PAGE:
Mother – Hännah Ettinger

When they find the papers on her bedside table, they thought it was a note. But it was just a letter.

Three colors of pen, three dates, and addendums littering the margins.

The man in the blue gloves picked it up and turned it over. “Jesus,” he said.

“What?” said the man going through the trash can next to the desk.

“My mom used to write letters like this,” said the first man.

The other man stood up and looked over the paper the first man held out. “Who’s she writing to?”

“This was under it,” he said, holding up an envelope postmarked in Wisconsin. “Some friend of hers, I guess.”


It is two o’clock in the afternoon. The mailman revs his engine and moves on to the next house. The neighbor’s dog finally stops barking and the sunlight leaves shadows under the trees in the front yard.

A woman sits on the thick pine boards of her kitchen table. Her worn clogs have fallen off and lie on the linoleum at drunken angles. Her thin fringe of bangs wilt on her forehead. She leans back on her palms on the tabletop, taking long, slow breaths, taking the air into her lungs as deeply as it will go. On the table is a single sheet of stationery, crammed full of curling letters in different colors of ink, and a pen lies on top of it.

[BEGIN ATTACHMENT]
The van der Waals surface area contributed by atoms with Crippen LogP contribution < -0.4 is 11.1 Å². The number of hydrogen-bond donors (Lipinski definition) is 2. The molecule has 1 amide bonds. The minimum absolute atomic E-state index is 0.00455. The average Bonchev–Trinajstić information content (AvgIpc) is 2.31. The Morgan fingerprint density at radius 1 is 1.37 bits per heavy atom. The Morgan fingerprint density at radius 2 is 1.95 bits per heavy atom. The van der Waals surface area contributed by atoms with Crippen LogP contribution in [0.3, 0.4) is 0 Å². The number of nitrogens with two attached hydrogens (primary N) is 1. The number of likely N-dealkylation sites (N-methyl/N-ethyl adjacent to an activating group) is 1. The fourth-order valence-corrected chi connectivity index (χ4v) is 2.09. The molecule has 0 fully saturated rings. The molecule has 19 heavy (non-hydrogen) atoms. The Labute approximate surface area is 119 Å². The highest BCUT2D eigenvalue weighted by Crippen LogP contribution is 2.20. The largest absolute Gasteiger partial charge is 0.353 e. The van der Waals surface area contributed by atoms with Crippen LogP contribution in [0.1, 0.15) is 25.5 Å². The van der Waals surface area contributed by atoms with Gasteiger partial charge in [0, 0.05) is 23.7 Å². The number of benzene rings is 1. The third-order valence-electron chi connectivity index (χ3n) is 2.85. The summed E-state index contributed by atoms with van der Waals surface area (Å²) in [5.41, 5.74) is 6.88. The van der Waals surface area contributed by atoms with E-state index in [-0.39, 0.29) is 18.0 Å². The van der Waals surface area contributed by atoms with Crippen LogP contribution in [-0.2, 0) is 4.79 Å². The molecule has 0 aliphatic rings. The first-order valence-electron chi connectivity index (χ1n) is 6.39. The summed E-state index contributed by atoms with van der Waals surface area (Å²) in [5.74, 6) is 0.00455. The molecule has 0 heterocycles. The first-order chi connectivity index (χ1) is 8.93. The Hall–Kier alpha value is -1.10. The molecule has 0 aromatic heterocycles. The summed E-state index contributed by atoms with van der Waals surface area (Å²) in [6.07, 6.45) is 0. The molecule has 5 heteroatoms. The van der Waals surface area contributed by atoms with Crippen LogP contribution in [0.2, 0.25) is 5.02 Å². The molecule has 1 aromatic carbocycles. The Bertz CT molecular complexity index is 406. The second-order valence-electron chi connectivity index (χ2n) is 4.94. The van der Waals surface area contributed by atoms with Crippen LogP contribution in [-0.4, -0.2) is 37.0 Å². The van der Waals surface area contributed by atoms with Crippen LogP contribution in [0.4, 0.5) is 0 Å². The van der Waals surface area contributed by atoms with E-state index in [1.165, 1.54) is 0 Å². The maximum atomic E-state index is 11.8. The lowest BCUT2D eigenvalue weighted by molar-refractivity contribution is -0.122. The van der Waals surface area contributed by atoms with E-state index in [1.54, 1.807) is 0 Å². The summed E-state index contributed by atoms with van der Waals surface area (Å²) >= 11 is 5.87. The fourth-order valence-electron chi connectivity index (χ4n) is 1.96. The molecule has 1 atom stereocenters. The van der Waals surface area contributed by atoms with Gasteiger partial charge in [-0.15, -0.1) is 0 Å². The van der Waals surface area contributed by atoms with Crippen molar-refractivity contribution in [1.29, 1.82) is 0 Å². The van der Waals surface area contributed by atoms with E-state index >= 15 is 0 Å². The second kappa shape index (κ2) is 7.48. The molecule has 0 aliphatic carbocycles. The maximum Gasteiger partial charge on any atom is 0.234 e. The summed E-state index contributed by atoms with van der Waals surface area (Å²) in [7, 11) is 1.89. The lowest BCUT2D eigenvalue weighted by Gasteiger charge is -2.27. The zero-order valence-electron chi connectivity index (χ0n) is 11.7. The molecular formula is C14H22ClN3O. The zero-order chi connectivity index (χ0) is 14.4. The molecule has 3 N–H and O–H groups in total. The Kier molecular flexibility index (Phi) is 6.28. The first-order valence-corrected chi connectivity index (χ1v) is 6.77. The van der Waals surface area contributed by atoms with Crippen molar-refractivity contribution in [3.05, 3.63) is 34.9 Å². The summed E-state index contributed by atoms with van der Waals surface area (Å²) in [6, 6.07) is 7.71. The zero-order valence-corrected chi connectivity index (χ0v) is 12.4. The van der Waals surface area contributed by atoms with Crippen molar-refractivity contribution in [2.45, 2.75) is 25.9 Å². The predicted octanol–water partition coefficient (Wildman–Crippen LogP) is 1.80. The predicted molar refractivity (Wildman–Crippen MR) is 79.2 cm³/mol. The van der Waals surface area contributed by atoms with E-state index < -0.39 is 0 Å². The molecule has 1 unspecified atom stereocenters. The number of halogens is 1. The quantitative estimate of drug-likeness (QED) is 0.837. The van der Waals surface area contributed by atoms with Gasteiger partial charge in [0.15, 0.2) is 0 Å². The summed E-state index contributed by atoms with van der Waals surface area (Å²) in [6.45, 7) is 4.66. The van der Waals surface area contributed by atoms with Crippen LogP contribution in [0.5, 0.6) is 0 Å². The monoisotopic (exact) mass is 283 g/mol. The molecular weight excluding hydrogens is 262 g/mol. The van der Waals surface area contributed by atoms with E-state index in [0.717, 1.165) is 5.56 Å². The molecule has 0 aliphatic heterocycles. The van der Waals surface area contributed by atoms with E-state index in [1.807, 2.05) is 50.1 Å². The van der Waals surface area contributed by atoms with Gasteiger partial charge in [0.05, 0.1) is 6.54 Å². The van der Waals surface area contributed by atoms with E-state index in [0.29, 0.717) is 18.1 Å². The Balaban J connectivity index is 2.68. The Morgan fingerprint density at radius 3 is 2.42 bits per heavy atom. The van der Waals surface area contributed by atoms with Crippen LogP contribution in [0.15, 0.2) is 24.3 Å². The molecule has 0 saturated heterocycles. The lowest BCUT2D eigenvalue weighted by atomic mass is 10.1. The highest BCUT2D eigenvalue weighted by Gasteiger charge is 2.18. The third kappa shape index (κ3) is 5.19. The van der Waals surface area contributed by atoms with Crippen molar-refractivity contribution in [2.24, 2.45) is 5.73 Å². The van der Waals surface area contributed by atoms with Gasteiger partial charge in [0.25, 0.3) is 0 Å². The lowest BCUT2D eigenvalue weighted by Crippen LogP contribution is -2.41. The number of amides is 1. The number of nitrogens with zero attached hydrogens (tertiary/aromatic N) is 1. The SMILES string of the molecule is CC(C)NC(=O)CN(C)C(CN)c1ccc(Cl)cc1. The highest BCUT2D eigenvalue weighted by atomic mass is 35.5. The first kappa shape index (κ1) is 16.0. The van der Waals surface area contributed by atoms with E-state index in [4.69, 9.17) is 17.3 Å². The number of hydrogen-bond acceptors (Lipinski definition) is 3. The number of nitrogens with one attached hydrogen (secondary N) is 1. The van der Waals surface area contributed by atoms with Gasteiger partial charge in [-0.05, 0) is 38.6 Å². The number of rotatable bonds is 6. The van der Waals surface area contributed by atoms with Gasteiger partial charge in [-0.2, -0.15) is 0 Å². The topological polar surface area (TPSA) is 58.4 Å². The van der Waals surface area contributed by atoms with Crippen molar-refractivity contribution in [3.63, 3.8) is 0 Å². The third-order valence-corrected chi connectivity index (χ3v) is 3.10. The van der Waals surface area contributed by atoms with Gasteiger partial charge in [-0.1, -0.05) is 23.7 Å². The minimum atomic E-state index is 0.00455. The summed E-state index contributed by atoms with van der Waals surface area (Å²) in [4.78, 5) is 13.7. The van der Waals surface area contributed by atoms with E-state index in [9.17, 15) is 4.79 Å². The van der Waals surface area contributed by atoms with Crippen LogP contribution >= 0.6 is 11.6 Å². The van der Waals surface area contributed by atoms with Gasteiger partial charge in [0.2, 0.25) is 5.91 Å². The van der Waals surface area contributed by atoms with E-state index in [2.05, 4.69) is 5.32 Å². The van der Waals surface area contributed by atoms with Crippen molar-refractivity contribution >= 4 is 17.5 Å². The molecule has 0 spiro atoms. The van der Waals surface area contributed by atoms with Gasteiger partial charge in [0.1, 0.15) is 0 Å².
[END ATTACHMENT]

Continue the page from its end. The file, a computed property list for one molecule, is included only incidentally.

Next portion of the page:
Her eyes are fixed on a spot across the room. “One wild and beautiful life,” says the handwritten note on the fridge, next to a handful of children’s drawings and grocery store greeting cards shouting their congratulations.

The sister always sends postcards with snatches of poetry scrawled on the back sides. This one was from San Francisco. They haven’t spoken in three years, but the postcards still come.

San Francisco.

So far away. But things would have to be very different.

She smiles. Life had been wild and beautiful. Before.

Now, it was going to be spectacular.

She takes slow, audible breaths, something she learned in a Lamaze class. She is counting the seconds, listening to the old analog clock above the fridge tick away, its plastic face lightly coated in sticky dust.